@Bert, as usual, thanks for your thoughtful comment here.
I do, howevever, believe that things aren't exactly as black and white as you mentioned.
As I understand it, the auto industry still needs a better legal framework for self-driving cars.
In a recent blog post, Strategy Analytics' Roger Lanctot, pointed out:
As reported in ITS International: "Article 8 of the 1968 Vienna Convention on Road Traffic specifies that the driver must maintain permanent control of the vehicle. This limitation was amended, however, in March 2014 in response to the increasing automation of vehicle systems. Automated systems are now permitted as long as they can be overridden or deactivated by the driver. This has established the legal foundation for partially automated driving since control of the vehicle may now essentially be assumed by systems as well.
Now if true, that makes the line between who is at fault less clear, doesn't it?
This subject reminded me of one of my favorite SF stories: "The Marching Morons" by C. M. Kornbluth published in 1951. It's set in the somewhat distant future; the average IQ (by current standars) of Earth has fallen to 45, and civilization continues solely due to the efforts of the tiny minority of competent folks (0.6% of the population). One of the many items they created were pretty much autonomous vehicles, which APPEARED to be driiven by the "driver." Quite prescient was Cyril M. K. ! There is a version avilable on-line; I won't give a link as the copyright is still valid....
While many of the underpinnings of this tale are certainly "un-PC" it does raise some questions as to the societal impact of this type of technological progress.
There is a distinct line beween ADAS (where the technology pratically does everything, allowing drivers not to do anything actively, for lane change, collision avoidance, etc. ...but drivers are still required to sit behind the steering wheel by the law) and a fully autonomous car with no steering wheel and a brake pedal.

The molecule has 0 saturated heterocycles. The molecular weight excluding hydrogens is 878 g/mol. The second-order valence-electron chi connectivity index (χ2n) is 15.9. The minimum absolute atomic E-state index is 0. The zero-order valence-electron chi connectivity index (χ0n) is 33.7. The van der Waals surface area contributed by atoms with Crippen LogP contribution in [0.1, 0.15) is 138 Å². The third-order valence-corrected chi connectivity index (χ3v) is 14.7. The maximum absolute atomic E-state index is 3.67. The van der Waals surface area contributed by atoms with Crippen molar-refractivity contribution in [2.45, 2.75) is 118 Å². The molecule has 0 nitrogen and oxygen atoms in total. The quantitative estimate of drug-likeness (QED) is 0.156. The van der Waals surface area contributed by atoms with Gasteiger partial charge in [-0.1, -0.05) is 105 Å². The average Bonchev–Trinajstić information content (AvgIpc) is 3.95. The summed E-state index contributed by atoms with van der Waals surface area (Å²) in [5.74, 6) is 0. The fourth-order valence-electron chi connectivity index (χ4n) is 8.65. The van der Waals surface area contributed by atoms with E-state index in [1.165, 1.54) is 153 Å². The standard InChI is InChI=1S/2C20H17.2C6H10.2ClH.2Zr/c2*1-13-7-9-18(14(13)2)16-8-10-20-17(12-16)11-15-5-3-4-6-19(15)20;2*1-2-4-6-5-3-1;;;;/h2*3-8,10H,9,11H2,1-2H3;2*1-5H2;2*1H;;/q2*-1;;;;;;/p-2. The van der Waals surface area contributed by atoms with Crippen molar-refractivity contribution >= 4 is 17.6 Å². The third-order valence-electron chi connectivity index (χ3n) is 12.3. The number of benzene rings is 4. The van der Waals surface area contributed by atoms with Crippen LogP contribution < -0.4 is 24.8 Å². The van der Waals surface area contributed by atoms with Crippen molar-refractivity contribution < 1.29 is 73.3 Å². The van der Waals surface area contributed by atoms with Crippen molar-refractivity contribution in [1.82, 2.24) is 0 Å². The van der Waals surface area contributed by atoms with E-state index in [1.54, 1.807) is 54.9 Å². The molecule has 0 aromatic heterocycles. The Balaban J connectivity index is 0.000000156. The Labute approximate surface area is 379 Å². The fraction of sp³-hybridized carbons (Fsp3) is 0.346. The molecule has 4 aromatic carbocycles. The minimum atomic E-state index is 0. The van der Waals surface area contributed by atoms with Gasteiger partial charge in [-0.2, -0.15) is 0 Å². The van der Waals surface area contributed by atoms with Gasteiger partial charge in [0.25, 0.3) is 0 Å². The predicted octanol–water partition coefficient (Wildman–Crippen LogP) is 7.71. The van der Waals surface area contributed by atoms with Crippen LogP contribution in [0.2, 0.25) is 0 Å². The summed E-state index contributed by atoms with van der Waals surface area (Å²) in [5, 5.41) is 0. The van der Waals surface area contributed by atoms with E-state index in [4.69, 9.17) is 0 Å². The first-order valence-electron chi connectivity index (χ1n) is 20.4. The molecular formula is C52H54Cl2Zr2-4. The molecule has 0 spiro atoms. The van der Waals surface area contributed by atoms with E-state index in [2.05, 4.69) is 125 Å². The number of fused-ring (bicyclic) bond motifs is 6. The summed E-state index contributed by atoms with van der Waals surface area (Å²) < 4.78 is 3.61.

But here's the thing. ADAS will continue to advance.
Many in the insurance companies are concerned about the moment when ADAS feature fails, requiring a driver of a self-driving car (assuming that there is still a steering wheel and a brake pedal and a driver is still behind the steering wheel) in a split-second to switch to hands-on driving. Now, where does the fault lie?
With ADAS, no matter how advanced, the driver will always be held responsible, because he or she is still in control. At the moment in which ADAS becomes fully autonomous and the human occupant is merely a passenger, the liability will shift away from the "driver" toward the manfucaturers. I agree with Bert -- this fact alone may prove to be a strong deterrent to fully autonomous vehicles.
If all someday cars are self-driving and all cars have collison avoidance, would there ever be car-on-car collisions again? Everyone would of course have to maintain their car's computer and camera systems, etc. Would there even be massive car pileups, of the type that happen in dense fog? Perhaps the cars' radar or lidar would stop that from happening.
I'm a little unsure when you're talking about truly autonomous vehicles, as opposed to driver assistance. If an accident occurs, who is at fault should be possible to determine in either case, especially because (I have to believe) the more autonomous, the more the vehicle will be provided with a "black box." My car, already several years old, has one, associated with the OnStar system.
In assisted driving, where the driver is always on the job, as it were, I would expect the blame to go to the driver most of the time. For instance, certainly ABS helps a driver in panic braking situations. However if it can be shown that ABS didn't quite "help enough," because the car skidded to much ragardless, allowing the accident to happen, my sense is that the human driver who is at fault will be found culpable, rather than the ABS system (it could have been tweaked better, some "expert" might assert, but I doubt that will carry a lot of weight in court).
Ditto for the automatically stopping systems, also meant to be driver assistance systems. If the system doesn't quite prevent the accident from happening, the driver who would otherwise have been found guilty will still be found guilty.
Fully autonomous is another thing. Black boxes should help determine the cause, and the auto manufacturers will be shelling out the $. I agree that this fact alone may help deter migration to full autonomous driving. So I have to agree that no-fault car insurance would likely be a prerequisite to autonomous vehicles, for this reason.
What are the engineering and design challenges in creating successful IoT devices? These devices are usually small, resource-constrained electronics designed to sense, collect, send, and/or interpret data. Some of the devices need to be smart enough to act upon data in real time, 24/7. Are the design challenges the same as with embedded systems, but with a little developer- and IT-skills added in? What do engineers need to know? Rick Merritt talks with two experts about the tools and best options for designing IoT devices in 2016. Specifically the guests will discuss sensors, security, and lessons from IoT deployments.